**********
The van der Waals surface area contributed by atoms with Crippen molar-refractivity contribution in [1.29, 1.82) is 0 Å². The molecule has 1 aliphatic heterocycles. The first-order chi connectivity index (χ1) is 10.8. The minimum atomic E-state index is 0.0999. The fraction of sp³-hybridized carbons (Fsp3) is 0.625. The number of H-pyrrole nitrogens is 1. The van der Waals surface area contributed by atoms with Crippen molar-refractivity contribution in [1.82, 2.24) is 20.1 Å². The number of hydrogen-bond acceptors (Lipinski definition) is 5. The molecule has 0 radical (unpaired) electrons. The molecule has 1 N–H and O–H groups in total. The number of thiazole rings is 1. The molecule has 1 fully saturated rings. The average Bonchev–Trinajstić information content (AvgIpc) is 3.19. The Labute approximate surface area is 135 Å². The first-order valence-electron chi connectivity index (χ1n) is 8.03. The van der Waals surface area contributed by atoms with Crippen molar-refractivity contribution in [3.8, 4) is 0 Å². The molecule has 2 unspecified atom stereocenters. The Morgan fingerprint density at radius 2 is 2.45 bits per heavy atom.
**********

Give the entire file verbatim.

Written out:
The van der Waals surface area contributed by atoms with Crippen molar-refractivity contribution in [1.29, 1.82) is 0 Å². The molecule has 1 aliphatic heterocycles. The first-order chi connectivity index (χ1) is 10.8. The minimum atomic E-state index is 0.0999. The fraction of sp³-hybridized carbons (Fsp3) is 0.625. The number of H-pyrrole nitrogens is 1. The van der Waals surface area contributed by atoms with Crippen molar-refractivity contribution in [1.82, 2.24) is 20.1 Å². The number of hydrogen-bond acceptors (Lipinski definition) is 5. The molecule has 0 radical (unpaired) electrons. The molecule has 1 N–H and O–H groups in total. The number of thiazole rings is 1. The molecule has 1 fully saturated rings. The average Bonchev–Trinajstić information content (AvgIpc) is 3.19. The Labute approximate surface area is 135 Å². The first-order valence-electron chi connectivity index (χ1n) is 8.03. The van der Waals surface area contributed by atoms with Crippen molar-refractivity contribution in [3.8, 4) is 0 Å². The molecule has 2 unspecified atom stereocenters. The Morgan fingerprint density at radius 2 is 2.45 bits per heavy atom.